Newborn Screening is a blood test taken at 24-48 hours of age to look for rare conditions that can cause health problems. Your nurse will perform a heel prick on your baby and place a small amount of blood on a filtered paper. The paper with the blood will be sent to the Newborn Screening Ontario Program Laboratory in Ottawa for testing.
A screening test is also done for Critical Congenital Heart Disease (CCHD) to help us find any potential heart problems, even if there are no signs or symptoms present. This test is painless and is done by placing a pulse oximeter on your baby’s hand and foot to measure the amount of oxygen in their blood. The results are available right away.
Please see Healthy Beginnings for more information or call the Ontario Newborn Screening Program 1877-627-8330 or visit
https://www.health.gov.on.ca site; and
Jaundice is a yellow colouring of the skin and the whites of the eyes. It is caused by extra bilirubin in the baby’s blood system. Bilirubin comes from the breakdown of red blood cells. Jaundice is fairly common and may be a part of your baby’s adjustment to life after birth.
Many babies become jaundiced at about 2 or 3 days after birth, reaching the highest level around 4 – 5 day of life and gradually decreasing by the end of the first week. While your baby is in hospital, your nurse will observe for signs of jaundice and at 24 hours your nurse will take a blood sample to screen for jaundice. The healthcare team will inform you before discharge if your baby needs treatment, or needs follow-up in our clinic.
Circumcision is not available during your hospital stay.
If you are thinking about circumcision, talk with your family doctor.
Circumcision is not covered by OHIP (Ontario Health Insurance Plan), and you will have to pay a fee for this procedure.
Car Seat Safety
Please purchase and install an infant car seat approved by the Canadian Motor Vehicles Safety Standards at least one month prior to the expected date of birth of your baby. All children less than 22 lbs. should be in a rear facing car seat.
How do I put baby in the car seat?
- The harness strap must lay flat and fit snugly, allowing no more than 1 finger to slide under the strap.
- The harness should be at or slightly below the shoulders with the baby’s back and bottom flat against the car seat.
- There should be no snowsuits or baby blankets between the baby and the car seat.
- The chest clip should be threaded properly and at armpit level.
Familiarize yourselves with your car seat and how to use it. Have it ready to use before you leave the hospital. Your nurse will check that you have the baby placed properly in the car seat before you go home.
Healthy Babies, Healthy Children
Healthy Babies, Healthy Children is a program provided by Public Health to support the Healthy Babies, Healthy Children is a program provided by Peel Public Health to support families’ well-being before and after the birth of a baby, and to help identify families who may benefit from parenting support through the Home Visiting Program.
The goal of the program is:
“To provide every family with a newborn in Ontario with the support they need to make healthy adjustment in the first few weeks of life as well as provide access to parenting support through community services.”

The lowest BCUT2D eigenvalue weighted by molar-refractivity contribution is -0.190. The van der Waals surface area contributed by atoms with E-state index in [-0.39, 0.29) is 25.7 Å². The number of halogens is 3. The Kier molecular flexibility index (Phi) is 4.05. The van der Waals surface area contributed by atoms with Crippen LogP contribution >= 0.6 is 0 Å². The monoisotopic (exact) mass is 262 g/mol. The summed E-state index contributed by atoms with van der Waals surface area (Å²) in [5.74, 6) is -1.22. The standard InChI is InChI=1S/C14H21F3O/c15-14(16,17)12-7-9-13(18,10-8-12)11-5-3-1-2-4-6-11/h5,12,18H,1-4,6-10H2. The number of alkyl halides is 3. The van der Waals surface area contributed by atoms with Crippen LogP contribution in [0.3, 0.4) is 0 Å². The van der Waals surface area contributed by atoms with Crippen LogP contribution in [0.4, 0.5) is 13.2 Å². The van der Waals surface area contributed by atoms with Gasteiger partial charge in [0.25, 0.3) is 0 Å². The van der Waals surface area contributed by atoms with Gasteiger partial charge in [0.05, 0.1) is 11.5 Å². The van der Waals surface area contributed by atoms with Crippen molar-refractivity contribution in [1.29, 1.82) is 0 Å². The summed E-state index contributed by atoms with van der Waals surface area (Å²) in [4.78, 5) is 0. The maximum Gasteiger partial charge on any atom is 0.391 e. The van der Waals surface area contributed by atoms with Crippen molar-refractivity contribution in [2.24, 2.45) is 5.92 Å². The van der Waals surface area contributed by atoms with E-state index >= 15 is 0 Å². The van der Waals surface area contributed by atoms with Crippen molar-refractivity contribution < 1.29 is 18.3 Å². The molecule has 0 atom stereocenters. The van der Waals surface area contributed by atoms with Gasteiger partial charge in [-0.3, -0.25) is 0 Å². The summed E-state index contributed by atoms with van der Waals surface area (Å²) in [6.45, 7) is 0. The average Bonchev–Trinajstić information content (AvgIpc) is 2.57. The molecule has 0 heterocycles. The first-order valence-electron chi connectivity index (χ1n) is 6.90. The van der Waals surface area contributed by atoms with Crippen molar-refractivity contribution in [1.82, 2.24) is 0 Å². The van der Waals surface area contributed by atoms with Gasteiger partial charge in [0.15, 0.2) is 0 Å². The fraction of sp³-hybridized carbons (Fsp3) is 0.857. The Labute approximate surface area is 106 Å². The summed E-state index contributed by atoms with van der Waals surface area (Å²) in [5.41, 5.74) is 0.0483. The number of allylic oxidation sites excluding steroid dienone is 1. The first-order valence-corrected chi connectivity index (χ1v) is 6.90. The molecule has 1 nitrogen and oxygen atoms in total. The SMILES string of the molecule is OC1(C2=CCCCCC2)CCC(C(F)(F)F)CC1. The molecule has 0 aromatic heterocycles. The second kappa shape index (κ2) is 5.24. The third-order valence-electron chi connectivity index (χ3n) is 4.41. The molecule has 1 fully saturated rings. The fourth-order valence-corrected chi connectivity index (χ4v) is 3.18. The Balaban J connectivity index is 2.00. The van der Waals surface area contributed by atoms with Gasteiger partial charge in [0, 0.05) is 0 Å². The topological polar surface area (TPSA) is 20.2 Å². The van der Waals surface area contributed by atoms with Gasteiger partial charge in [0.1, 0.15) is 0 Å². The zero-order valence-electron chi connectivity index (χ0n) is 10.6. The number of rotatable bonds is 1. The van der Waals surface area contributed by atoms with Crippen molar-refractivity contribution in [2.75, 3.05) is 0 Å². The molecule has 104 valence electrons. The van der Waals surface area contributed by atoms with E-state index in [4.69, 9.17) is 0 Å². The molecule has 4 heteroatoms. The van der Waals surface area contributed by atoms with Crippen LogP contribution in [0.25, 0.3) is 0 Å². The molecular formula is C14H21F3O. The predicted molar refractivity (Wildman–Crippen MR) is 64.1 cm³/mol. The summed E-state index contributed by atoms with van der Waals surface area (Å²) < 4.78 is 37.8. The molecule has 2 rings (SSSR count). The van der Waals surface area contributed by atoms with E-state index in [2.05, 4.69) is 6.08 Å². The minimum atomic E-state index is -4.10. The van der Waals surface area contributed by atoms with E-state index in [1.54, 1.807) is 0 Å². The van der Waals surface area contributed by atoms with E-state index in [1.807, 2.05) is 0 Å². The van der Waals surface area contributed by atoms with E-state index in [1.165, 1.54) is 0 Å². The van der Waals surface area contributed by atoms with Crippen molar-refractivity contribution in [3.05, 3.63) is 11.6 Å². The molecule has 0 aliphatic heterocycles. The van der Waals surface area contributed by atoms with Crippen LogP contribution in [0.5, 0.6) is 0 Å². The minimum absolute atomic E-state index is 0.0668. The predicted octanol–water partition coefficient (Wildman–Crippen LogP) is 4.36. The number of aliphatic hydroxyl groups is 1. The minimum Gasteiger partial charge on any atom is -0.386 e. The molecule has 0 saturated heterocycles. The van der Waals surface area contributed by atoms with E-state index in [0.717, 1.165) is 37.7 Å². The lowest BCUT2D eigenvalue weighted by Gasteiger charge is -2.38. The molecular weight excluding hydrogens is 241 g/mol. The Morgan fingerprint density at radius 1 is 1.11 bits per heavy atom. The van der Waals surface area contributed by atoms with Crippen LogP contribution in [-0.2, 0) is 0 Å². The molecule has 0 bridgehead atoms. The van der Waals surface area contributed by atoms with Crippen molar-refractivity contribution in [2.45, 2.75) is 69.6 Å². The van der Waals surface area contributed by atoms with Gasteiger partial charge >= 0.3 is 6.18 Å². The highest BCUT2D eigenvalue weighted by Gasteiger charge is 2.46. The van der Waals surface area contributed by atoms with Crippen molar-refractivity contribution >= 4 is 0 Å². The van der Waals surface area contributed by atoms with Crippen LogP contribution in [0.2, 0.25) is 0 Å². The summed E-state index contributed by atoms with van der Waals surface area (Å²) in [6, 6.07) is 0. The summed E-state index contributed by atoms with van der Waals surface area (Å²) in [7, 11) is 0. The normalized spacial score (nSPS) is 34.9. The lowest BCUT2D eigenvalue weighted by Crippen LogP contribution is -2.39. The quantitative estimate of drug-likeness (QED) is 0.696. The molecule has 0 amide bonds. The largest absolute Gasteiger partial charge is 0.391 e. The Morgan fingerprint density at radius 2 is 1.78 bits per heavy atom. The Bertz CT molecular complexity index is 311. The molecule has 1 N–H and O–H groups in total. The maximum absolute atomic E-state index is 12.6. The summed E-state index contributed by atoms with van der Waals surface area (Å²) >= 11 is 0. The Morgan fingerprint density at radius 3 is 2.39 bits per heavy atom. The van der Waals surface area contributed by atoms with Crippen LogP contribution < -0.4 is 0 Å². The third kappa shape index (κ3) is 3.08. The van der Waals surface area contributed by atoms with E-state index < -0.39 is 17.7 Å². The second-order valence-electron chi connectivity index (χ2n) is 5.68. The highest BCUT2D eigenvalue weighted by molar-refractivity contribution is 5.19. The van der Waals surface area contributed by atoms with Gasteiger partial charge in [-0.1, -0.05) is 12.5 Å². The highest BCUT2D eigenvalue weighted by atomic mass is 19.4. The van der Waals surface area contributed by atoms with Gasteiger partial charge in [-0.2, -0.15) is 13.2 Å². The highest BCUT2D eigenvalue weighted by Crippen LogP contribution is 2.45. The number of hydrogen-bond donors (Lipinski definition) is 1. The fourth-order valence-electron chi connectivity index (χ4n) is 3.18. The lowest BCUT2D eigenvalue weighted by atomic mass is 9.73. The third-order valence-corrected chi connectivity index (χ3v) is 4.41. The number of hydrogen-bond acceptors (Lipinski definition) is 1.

When you are in the hospital, you will be asked if you would like to be referred to this service. With your consent a Public Health nurse in your area will contact you within a few days after hospital discharge and provide you with information about available support services.
When putting your baby down to sleep always put your baby on their back to reduce the risk of Sudden Infant Death Syndrome (SIDS). SIDS is the unexplained sudden death of a seemingly healthy infant of less than one year of age. It is sometimes also referred to as crib death. To help prevent SIDS, we recommend:
- Doing skin to skin with your baby
- Placing your baby on their back when sleeping
- Putting your baby on a firm surface (such as a mattress) in their own bed for the first 6 months of life
- Removing any soft pillows, toys or loose bedding to prevent suffocation
- Preventing your baby’s face from being covered
- Leaving your baby’s hands free when swaddling
- Alternating your baby’s position in the crib by placing their head near the foot of the crib one day, and the head of the crib the next day (babies tend to turn to look out of their crib)
- Ensuring tour baby is in a smoke and/or drug free environment
- Attending an infant safety and CPR session
Tummy Time for Play
Tummy time helps strengthen your baby’s muscles in the neck, back, shoulders and arms. It also helps your baby to learn large motor skills such as rolling, sitting and crawling and prevents “flat-head” (plagiocephaly).
To prevent “flat-head” you can place your baby on a flat surface on their stomach for short amounts of time 2 to 3 times a day. Here are a few ways you can encourage tummy time
- Place your baby down with a mirror or toy in front of them to look at.
- Lie on your back and put the baby’s tummy on your chest
- Use a rolled blanket or pillow under their chest to make it easier
- Place your baby on their stomach on your lap
For more information see the “Back to Sleep Tummy to Play Preventing SIDS & Baby Flat-Head” brochure provided in your discharge package at the hospital